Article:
I try to use the same notation in this answer as Wikipedia. First I repeat the Value Function as stated on Wikipedia: V*(b) is the value function with the belief b as parameter. b contains the probability of all states s, which sum up to 1: r(b,a) is the reward for belief b and action a which has to be calculated using the belief over each state given the original reward function R(s,a): the reward for being in state s and having done action a. We can also write the function O in terms of states instead of belief b: this is the probability of having observation o given a belief b and action a. Note that O and T are probability functions. Finally the function τ(b,a,o) gives the new belief state b'=τ(b,a,o) given the previous belief b, action a and observation o. Per state we can calculate the new probability: Now the new belief b' can be used to calculate iteratively: V(τ(b,a,o)). The optimal value function can be approached by using for example Value Iteration which applies dynamic programming. Then the function is iteratively updated until the difference is smaller then a small value ε. There is a lot more information on POMDPs, for example: Sebastian Thrun, Wolfram Burgard, and Dieter Fox. 2005. Probabilistic Robotics (Intelligent Robotics and Autonomous Agents). The MIT Press. A brief introduction to reinforcement learning A POMDP Tutorial Reinforcement Learning and Markov Decision Processes

### NFA to DFA conversion = deterministic?

I am struggling a bit with the meaning of determinism and nondeterminism. I get the difference when it comes to automata, but I can't seem to find an answer for the following: Is a NFA to DFA transformation deterministic? If multiple DFAs can be constructed for the same regular language, does that mean that the result of a NFA to DFA transformation is not unique? And thus a nondeterministic algorithm? I'm happy with any information you guys might be able to provide. Thanks in advance!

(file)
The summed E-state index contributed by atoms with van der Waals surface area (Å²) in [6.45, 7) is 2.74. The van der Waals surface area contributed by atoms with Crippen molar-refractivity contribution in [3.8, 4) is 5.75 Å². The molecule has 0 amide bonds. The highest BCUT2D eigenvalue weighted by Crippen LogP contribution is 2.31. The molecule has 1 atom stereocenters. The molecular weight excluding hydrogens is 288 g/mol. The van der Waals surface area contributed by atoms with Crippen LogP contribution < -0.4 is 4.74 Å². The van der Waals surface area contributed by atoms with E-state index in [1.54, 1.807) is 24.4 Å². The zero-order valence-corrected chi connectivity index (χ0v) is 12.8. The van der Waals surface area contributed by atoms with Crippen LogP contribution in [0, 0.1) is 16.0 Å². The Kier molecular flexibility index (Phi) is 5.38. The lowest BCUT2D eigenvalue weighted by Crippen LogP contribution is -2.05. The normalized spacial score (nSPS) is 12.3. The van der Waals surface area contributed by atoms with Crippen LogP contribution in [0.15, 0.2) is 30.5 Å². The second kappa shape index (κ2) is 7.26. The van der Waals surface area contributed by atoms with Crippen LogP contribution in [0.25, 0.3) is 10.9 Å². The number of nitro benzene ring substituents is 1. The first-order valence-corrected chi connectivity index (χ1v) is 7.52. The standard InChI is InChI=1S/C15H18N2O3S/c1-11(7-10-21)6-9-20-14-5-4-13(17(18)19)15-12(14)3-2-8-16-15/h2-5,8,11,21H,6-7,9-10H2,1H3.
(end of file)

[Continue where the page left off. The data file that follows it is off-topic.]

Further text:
There are two different concepts at play here. First, you are correct that there can be many different DFAs equivalent to the same NFA, just as there can be many NFAs that are all equivalent to one another. Independently, there are several algorithms for converting an NFA into a DFA. The standard algorithm taught in most introductory classes on formal languages is the subset construction (also called the powerset construction). That algorithm is deterministic - there's a specific sequence of steps to follow to convert an NFA to a DFA, and accordingly you'll always get back the same DFA whenever you feed in the same NFA. You could conceivably have a nondeterministic algorithm for converting an NFA to a DFA, where the algorithm might produce one of many different DFAs as output, but to the best of my knowledge there aren't any famous algorithms of this sort. Hope this helps!

DFA- means deterministic finite automata Where as NFA- means non deterministic finite automata.. In dfa for every state there is a transition for both the inputs... I we have...{a, b} are the inputs for the given question.. For.. Every state there is a transition for both a and b... That automata is known as deterministic finite automata.. Where as in NDA we need not to have both input transitions for every state... At least one transition... is sufficient... In NFA Epsilon transition is also accepted.. And dead state is also accepted... In nfa... No of states required is less.. When compare to dfa.. Every dfa is equivalent to nfa... But every dfa is not equivalent to nfa...